Baker, F., & Scheuermaier, K. (2013). Circadian rhythm disorders: does sex matter? In C. Editor-in-Chief: Kushida (Ed.), Encyclopedia of Sleep (pp. 102-106). Waltham: Academic Press.
There are sex-related differences in circadian rhythms with women having shorter intrinsic periods and earlier phase of both temperature and melatonin rhythms relative to men. Although still equivocal, women may also have different amplitudes of their temperature rhythms, but the extent of the difference appears to depend on menstrual cycle phase and age. These sex-related differences may be due to differences in output of the suprachiasmatic nucleus, which has sex steroid receptors, or due to differences downstream of the circadian pacemaker. Sex-related differences in the prevalence of circadian rhythm sleep disorders require further study although it appears that men and women are equally likely to experience advanced and delayed sleep phase syndrome. However, men are more than two times more likely than women to suffer from non-24-h sleep–wake syndrome. Limited evidence indicates that men and women adapt equally well physiologically to shift work but women show more symptoms of intolerance and greater sleep difficulties than men possibly because of social factors such as maternal responsibilities, which add to the workload and reduce time for sleep. There are special concerns for health-related consequences of shift work in women given that female shift workers are at increased risk for breast cancer, fertility problems, and preterm births compared with female nonshift workers.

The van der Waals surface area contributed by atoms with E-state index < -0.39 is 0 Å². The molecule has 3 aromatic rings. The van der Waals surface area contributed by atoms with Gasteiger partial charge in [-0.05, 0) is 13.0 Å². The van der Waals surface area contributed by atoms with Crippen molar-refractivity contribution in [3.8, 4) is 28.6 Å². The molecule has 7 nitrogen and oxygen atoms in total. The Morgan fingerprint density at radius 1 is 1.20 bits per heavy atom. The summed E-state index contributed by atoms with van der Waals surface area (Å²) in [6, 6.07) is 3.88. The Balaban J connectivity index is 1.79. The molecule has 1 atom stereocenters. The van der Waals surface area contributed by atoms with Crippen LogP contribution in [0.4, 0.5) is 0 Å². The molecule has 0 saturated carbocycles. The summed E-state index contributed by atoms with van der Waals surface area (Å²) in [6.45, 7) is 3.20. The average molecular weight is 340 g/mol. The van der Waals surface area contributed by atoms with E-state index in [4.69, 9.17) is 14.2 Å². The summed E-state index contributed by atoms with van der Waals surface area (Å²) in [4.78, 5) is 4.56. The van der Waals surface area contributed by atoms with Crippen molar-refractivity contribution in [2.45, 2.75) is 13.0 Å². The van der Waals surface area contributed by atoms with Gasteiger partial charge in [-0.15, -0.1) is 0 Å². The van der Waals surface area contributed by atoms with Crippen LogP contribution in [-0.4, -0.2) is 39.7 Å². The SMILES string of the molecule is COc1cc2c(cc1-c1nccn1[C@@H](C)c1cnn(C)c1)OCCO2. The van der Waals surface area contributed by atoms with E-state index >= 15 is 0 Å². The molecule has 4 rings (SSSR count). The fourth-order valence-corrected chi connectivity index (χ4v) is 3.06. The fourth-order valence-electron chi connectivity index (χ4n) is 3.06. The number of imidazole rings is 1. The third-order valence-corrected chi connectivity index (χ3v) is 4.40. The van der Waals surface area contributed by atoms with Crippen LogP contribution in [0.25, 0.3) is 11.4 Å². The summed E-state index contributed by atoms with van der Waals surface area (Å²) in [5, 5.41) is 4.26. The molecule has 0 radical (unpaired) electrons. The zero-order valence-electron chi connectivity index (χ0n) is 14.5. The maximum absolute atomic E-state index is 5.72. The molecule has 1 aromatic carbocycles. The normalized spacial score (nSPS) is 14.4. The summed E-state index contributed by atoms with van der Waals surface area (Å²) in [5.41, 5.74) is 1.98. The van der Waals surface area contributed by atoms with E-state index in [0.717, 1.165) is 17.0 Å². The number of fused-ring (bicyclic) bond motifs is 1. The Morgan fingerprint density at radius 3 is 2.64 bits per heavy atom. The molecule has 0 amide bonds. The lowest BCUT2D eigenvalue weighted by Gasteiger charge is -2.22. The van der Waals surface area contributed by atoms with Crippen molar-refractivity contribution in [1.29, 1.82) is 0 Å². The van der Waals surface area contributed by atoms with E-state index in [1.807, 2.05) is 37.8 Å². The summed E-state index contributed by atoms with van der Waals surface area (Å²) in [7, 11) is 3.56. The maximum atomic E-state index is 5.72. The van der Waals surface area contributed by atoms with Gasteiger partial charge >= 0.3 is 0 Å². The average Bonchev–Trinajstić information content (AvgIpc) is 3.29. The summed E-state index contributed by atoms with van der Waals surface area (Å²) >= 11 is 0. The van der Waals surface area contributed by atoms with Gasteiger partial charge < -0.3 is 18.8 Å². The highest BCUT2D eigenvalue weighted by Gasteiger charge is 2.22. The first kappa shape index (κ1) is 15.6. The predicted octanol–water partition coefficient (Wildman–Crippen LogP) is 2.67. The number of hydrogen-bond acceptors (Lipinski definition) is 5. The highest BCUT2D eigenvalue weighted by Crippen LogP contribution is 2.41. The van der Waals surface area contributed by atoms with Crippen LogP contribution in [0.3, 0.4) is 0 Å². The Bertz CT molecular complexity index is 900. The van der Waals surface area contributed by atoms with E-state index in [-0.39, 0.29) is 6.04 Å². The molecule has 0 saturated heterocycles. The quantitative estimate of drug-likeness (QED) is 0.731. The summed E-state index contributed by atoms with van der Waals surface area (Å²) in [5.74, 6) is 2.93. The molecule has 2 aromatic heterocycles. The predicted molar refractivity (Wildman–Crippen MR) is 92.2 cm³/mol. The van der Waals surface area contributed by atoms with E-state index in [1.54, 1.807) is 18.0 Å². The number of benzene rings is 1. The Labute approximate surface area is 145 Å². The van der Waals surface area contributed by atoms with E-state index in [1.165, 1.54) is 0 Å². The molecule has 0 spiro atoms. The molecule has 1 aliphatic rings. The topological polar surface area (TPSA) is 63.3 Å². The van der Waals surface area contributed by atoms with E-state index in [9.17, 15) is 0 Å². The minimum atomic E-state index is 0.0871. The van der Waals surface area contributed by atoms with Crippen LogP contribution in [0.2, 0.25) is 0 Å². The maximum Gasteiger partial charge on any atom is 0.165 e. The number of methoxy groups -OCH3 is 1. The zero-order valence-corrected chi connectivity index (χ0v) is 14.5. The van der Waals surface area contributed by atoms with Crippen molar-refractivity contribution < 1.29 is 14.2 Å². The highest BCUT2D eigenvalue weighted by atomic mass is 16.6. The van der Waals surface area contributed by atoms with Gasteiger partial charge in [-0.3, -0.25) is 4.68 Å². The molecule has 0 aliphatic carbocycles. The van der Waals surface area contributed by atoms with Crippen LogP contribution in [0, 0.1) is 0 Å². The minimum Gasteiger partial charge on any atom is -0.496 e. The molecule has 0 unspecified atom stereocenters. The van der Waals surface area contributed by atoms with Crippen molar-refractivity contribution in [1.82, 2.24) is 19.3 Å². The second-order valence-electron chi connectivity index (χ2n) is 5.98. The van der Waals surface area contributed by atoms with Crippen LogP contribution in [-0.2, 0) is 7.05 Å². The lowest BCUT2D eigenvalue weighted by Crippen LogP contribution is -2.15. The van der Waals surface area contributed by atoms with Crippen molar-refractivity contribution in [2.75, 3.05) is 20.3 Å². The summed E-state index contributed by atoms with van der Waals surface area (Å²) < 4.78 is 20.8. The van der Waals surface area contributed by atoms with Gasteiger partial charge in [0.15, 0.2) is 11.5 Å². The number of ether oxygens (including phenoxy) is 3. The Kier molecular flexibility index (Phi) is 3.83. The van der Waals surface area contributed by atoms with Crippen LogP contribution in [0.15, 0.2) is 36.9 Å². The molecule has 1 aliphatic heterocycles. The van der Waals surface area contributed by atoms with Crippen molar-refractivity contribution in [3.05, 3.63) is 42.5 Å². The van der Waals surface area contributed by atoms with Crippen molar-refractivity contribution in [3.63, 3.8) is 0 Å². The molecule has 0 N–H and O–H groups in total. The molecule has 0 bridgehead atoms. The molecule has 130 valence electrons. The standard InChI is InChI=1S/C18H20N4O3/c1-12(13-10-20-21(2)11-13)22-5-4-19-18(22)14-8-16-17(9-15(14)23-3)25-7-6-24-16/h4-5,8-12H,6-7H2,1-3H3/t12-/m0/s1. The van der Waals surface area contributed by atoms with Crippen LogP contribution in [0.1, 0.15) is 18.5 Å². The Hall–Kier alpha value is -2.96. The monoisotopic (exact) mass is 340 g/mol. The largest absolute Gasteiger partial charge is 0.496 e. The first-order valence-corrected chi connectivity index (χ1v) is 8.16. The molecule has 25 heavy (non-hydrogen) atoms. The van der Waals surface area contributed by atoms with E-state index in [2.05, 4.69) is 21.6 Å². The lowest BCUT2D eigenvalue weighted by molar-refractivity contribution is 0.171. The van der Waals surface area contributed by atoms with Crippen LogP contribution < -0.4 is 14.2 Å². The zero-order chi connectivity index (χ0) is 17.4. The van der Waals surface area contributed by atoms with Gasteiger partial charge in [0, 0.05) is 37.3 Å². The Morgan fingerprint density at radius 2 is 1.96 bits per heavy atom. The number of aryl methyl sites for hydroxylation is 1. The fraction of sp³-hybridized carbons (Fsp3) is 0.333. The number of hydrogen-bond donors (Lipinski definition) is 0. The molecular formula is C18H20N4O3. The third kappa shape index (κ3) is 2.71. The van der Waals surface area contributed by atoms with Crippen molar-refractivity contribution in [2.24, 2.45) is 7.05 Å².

Body temperature,Melatonin,Menstrual cycle,Phase angle of entrainment,Shift work